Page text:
Trigger warning: Abuse and rape
Through the course of this 102-minute long film, the scene that the viewer is brought back to most often is that of colour-changing lights emanating from three alcohol bottles fixed onto a wall. It’s the light in newly wed Sudha and Chandran’s room – the light that Chandran invented before Sudha came into his life and the light that he refuses to attach a switch to, despite all the inconvenience it causes to his partner.
This light is the primary plot device around which the narrative of debutante director Rahul Riji Nair’s Malayalam film Ottamuri Velicham (A Light in the Room) revolves. Its imposing presence is established on the first night the couple spends together, it is the main source of conflict between Sudha and Chandran, and in the end, it is the means through which Sudha regaining control over her life is powerfully established.
He doesn’t see her as an equal companion, but as a wife who needs to be taught how to behave.
Told against the backdrop of a scattered settlement atop a hill in Kerala (whose overwhelming natural beauty is captured forcefully by the cinematographer, Luke Jose) is this story of the way in which violence comes to inhabit Sudha’s daily life.
She starts off by wanting to be her husband’s companion, wanting him to eat his breakfast before he leaves, wanting to go grocery shopping with him, wanting to keep hot water for him to bathe on a cold night. But he constantly belittles her attempts. He doesn’t see her as an equal companion, but as a wife who needs to be taught how to behave. She is the object whom he takes out all his frustrations on – raping her, beating her up, and torturing her using new tools night after night.
This emotionally vivid film makes the viewer feel the intensity of Chandran’s destructive aggression and Sudha’s abiding anxiety in equal measure. The tension builds up well, especially in the different sequences where Sudha attempts to get rid of her husband. You wish that the shaking hand holding the knife or the tentatively crawling scorpion will succeed, but you know the power that the wild boar’s male equivalent wields, and you only hope that the failed attempt will not result in the onslaught of more violence.
Ottamuri Velicham is held together by compelling performances from the cast, especially lead actor Vinitha Koshy, who emotes strongly through silences. The narrative is tight and the story, complete with wild boar/entitled man and mother nature/wronged woman analogies is tied together well. The music of the film, especially the well-composed allegorical songs are put to good use, establishing a harmonious setting at the start, and the entrenchment of a routine of violence in the middle.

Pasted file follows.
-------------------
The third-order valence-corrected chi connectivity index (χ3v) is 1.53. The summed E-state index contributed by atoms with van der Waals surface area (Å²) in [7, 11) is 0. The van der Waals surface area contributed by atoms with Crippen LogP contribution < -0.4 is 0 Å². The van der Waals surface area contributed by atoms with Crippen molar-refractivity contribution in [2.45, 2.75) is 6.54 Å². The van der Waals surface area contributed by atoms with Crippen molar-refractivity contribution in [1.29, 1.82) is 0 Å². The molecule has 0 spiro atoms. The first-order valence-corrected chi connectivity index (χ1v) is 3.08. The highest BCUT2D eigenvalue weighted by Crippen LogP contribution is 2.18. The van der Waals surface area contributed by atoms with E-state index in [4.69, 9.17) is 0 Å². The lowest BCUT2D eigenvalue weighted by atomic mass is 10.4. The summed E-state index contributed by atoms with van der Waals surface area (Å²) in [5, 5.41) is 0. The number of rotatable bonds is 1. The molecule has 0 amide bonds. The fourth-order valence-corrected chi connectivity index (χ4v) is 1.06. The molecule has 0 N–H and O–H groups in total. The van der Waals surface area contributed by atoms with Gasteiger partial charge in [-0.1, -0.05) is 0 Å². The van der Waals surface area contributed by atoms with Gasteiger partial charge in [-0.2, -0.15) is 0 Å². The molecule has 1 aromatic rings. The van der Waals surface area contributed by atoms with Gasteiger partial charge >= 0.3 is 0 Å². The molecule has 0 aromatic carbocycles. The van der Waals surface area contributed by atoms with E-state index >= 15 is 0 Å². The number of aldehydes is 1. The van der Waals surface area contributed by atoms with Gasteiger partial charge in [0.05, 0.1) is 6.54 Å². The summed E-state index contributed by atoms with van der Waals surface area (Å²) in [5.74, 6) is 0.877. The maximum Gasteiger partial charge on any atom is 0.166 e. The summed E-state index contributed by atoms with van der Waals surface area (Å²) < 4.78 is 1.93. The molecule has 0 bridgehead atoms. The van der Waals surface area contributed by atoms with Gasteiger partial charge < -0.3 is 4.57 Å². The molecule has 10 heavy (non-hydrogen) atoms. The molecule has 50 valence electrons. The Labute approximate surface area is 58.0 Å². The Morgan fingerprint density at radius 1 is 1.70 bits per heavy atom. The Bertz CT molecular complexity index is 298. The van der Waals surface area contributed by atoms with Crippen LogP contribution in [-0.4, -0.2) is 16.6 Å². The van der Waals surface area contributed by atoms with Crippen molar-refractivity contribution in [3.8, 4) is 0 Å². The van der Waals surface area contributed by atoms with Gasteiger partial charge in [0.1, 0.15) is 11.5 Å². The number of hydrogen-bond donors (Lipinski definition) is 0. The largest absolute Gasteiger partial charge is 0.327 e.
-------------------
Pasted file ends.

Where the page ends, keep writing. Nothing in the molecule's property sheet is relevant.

One can’t help but wonder what the need for such a story is, and what this story does, that hasn’t been done before.
But the question that lingered, and continues to linger in my mind is the need for such a story to be told. The film ending with a write-up on the menace of marital rape makes it clear that the director is positing this as a ‘message-driven’ film. One can’t help but wonder what the need for such a story is, and what this story does, that hasn’t been done before. The treatment might be different but the tropes of the angry, entitled household head, the battered but strong-willed wife, the complicit mother/mother-in-law and the shocked but silent community have all been explored, even in mainstream Indian cinema, particularly in rape-revenge films that became a genre of their own in the 70s and 80s.
More recently, festival films such as Sexy Durga (2017) and Ajji (2017) have explored the intensity of emotions like fear, anger and anxiety produced by violent gendered power dynamics, through more realistic portrayals.
In the question-and-answer session post the film screening at the Mumbai Film Festival on Monday night, the moderator spoke about the relevance of such a film especially in the time of the #MeToo movement. That comment felt jarring, and I thought about it for a very long time. Ottamuri Velicham is a well-told story with a well-meaning message, but is it a new story reflective of new, changing times, or is it part of an age-old trend of progressive men ‘sensitively’ telling gendered tales of the woman’s plight?
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